Why the World Needs Battery Innovation!
In a world where technology seems to always be rapidly advancing, a hidden threat — stagnation — lies hidden just below the surface. Advances in many fields are being held back by one thing: batteries. Companies like Tesla Motors are competing to make new breakthroughs in battery technology, the implementation of which requires new manufacturing technology and a new breed of technologically skilled worker.
The Race for Better Batteries
A race between the world powers for the next breakthrough in battery technology is ongoing. Despite the large amount of competition and money invested in research, the path to the finish line is rife with obstacles. Disputes over performance measures, engineering methods, target markets, and materials are widespread, and large technological advances are slow to develop.
This frustrating quest for the next step in battery technology is nevertheless critical to many other developing technologies. Modern electric vehicles are limited by their current batteries, and better battery technology would unlock a revolution in that field. The same goes for wearable electronics. And though the use of batteries to store solar and wind energy to power everything from homes to entire electrical grids has long been talked about, that too is being held back by current limitations in modern batteries.
For all this promise, the last innovation in battery technology took place over 25 years ago when Sony developed the first rechargeable lithium-ion battery. This aging technology remains the standard to this day.
There is no shortage of people and organizations trying to unlock a technological revolution. The United States Department of Energy’s Advanced Research Projects Agency –Energy funds many programs that seek to develop a next-gen battery. Private researchers are also getting in on the action — like MIT chemistry professor Donald Sadoway, who is working to build batteries for the storage of energy generated by wind and solar power. Or materials scientist Jay Whitacre of Carnegie Mellon University, whose company, Aquion Energy, has raised $200 million for research. The most well-known figure might be Elon Musk, the eccentric CEO of Tesla Motors, whose Powerwall battery is intended to power cars and even entire homes efficiently and affordably.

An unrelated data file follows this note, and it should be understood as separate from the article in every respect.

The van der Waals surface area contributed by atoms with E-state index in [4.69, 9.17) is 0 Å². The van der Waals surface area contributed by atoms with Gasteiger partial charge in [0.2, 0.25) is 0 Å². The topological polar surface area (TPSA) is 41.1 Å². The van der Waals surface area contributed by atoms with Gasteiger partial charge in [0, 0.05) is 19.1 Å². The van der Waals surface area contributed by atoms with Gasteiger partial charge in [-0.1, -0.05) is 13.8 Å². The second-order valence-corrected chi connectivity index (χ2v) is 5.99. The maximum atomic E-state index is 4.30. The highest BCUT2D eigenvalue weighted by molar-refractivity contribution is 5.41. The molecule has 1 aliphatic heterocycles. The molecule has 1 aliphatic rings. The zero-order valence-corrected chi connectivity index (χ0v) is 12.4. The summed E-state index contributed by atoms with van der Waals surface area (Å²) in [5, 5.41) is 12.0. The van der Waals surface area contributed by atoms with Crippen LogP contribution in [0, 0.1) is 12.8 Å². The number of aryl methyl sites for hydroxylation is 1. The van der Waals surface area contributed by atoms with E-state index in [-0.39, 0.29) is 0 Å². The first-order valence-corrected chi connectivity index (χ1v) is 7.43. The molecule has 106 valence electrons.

Though batteries the limiting factor for electric cars, no automaker has put as many resources into researching and producing them than Tesla Motors. Tesla’s Powerwall battery pack is the fruit of that effort. The Powerwall, the second generation of which was announced last year, uses lithium-ion technology and has a capacity of 100 kilowatt-hours.
According to Musk, no one comes close to Tesla in the area of affordable and efficient battery technology. Tesla regularly monitors progress being made in about 60 different research initiatives around the world in their quest for better batteries. When one of them looks promising enough, Tesla approaches them with a proposal.
One of the primary goals of Tesla’s research is to produce batteries as cheaply as possible. For its lower-cost model, the Model 3, they had to find a way to reduce the cost of the batteries by 30 percent per kilowatt-hour.
Key to Tesla’s plan to electrify transportation is the construction of its Gigafactory, a cutting-edge manufacturing centre for the batteries in its Model 3 cars. Though it is currently less than a third complete, it is scheduled to open in 2018. It will double the worldwide production of lithium-ion batteries, and is expected to make the United States a dominant player in the worldwide battery production market.
Though the cutting-edge factory will be highly automated, it is still expected to create 6,500 full-time jobs by 2020. Many of these workers will act as electromechanical technicians, maintaining and repairing the production equipment.
The future of manufacturing is expected to undergo many changes as new advances in battery technology are discovered and implemented. The race to the next breakthrough continues and the industry is ripe for change. Two other battery factories to rival the Gigafactory have already been announced by Tesla’s competitors. But new battery technology won’t just change the automotive industry; how everything from smartphones to solar panels are made will undergo a revolution. Modern, highly automated factories will be built to keep up with the changing times, and the nature of their workers will have to change as well.